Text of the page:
National Post (National Edition)

Shadowy Saudi actions play out on Canadian soil

Kingdom targets critics living abroad

- TYLER DAWSON National Post Twitter: tylerrdaws­on

The disappeara­nce of a Saudi activist after a visit to the Ottawa embassy, and the widening of a legal battle between the Kingdom and a former Saudi spymaster from U.S. to Canadian courts, mark a shadowy Saudi power struggle playing out within Canada's borders, even as the internatio­nal community looks more closely at Saudi actions.

Saudi Arabia has long sought out and pressured dissidents abroad, culminatin­g in the assassinat­ion and dismemberm­ent of Washington Post journalist Jamal Khashoggi in the Saudi consulate in Istanbul in October 2018.

Canadians are now learning that Saudi's power struggles and suppressio­n are also playing out here.

Michael Chong, the Conservati­ve foreign affairs critic, said in a statement they want to see the Liberals create a “robust plan to counter foreign influence operations on Canadian soil.”

“The government's response to Canadians facing intimidati­on and harassment by foreign agents is wholly inadequate,” the statement said.

Chong's office declined an interview request from the National Post. Bill Blair, the public safety minister, has previously said: “We are aware of incidents in which foreign actors have attempted to monitor, intimidate or threaten Canadians and those living in Canada.”

“It is completely unacceptab­le and we will never tolerate foreign actors threatenin­g Canada's national security or the safety of our citizens and residents,” Blair said.

Since 2017, Saudi Arabia has been experienci­ng internal drama, including a palace coup that saw the line of succession reorganize­d, the mass arrest of senior Saudis, the repression of dissidents, and the disappeara­nce of family and friends linked to dissidents who have sheltered abroad.

Last Friday, the United States released its classified report on the death of Khashoggi, linking it to Crown Prince Mohammed bin Salman, next in line for the throne. In the days since, there has been an escalation in the drama playing out between Saudi Arabia and Western nations.

On Monday, the Post reported the Saudi government was launching a new investigat­ion against blogger Raif Badawi and his Canadian wife Ensaf Haidar.

Thomas Juneau, a professor in the faculty of Public and Internatio­nal Affairs at the University of Ottawa, said while there has been a notable change in tone — frostier under the Biden administra­tion than the Trump administra­tion — it's also clear there won't be a major change in the United States' relationsh­ip with Saudi Arabia.

That constrains Canada's margin of manoeuvre, said Juneau.

“Now that the U.S. has clearly signalled that it will not fundamenta­lly change the relationsh­ip with Saudi Arabia, it becomes much more difficult and costly for American allies in the west to change their relationsh­ip with Saudi Arabia.”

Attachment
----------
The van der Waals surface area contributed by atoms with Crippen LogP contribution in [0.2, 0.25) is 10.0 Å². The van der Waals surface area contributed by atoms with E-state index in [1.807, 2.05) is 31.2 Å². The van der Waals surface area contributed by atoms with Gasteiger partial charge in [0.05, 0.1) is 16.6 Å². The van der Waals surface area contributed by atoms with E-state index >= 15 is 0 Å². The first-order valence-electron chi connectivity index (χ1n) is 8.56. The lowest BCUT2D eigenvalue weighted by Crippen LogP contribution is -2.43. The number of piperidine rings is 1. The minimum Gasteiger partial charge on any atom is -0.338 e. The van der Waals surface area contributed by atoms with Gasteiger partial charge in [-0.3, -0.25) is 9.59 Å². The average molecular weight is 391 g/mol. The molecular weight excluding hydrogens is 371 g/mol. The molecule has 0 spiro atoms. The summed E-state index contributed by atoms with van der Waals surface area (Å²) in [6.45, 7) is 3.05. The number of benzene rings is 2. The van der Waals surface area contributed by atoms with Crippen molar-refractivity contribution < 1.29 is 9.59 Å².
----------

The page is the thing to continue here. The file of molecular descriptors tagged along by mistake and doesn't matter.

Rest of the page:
In early February, Ahmed Alharby, a Saudi who had sought asylum in Canada and had been living in Montreal, went dark, blocking fellow activists on social media and vanishing from group messages, the Washington Post reported.

Saudi dissidents in Canada wrote on social media

that Alharby told them he had visited the Saudi embassy in Ottawa, and told reporters at the Toronto Star and Washington Post that he had been interrogat­ed.

By mid-February, a new Twitter account allegedly belonging to Alharby popped up: It featured the face of Mohammed bin Salman as the banner image. Alharby had returned to the Kingdom, said one of the new account's tweets.

That's not the only instance of dissidents being pressured in Canada.

High-profile YouTuber Omar Abdulaziz, who lives in Montreal, has been pressured to return to the Kingdom, and has been warned of such plots by the Royal Canadian Mounted Police.

And, former spymaster Saad Aljabri is waging a twofront legal battle, fighting off corruption allegation­s in an Ontario lawsuit while suing bin Salman and others for allegedly sending a hit squad to Canada to kill him. The alleged Tiger squad was turned back by Canadian border officials.

There have been, in recent days, a number of other internatio­nal incidents related to Saudi actions abroad.

Australian media reported Monday that Osama al-Hasani, an Australian-Saudi citizen who had flown to Morocco to be with his wife, was detained in Tangier on a Saudi extraditio­n request.

“Four hours after his arrival, the Moroccan police

raided … our house and arrested him in front of me and our four-month-old baby,” Hana al-Hasani told the Australian Broadcasti­ng Corporatio­n.

As well, Reporters without Borders filed legal documents in Germany seeking an investigat­ion into alleged crimes against humanity perpetrate­d by bin Salman, mainly in the repression of journalist­s.

“The official opening of a criminal investigat­ion in Germany into the crimes against humanity in Saudi Arabia would be a world first,” Christian Mihr, the Germany director, said, according to media reports.

 ?? PATRICK HERTZOG / AFP /GETTY IMAGES FILES ?? Ensaf Haidar holds a picture of her husband, Saudi blogger Raif Badawi, jailed since
2012. The Saudis have launched a new investigat­ion against Badawi and Haidar.
PATRICK HERTZOG / AFP /GETTY IMAGES FILES Ensaf Haidar holds a picture of her husband, Saudi blogger Raif Badawi, jailed since 2012. The Saudis have launched a new investigat­ion against Badawi and Haidar.

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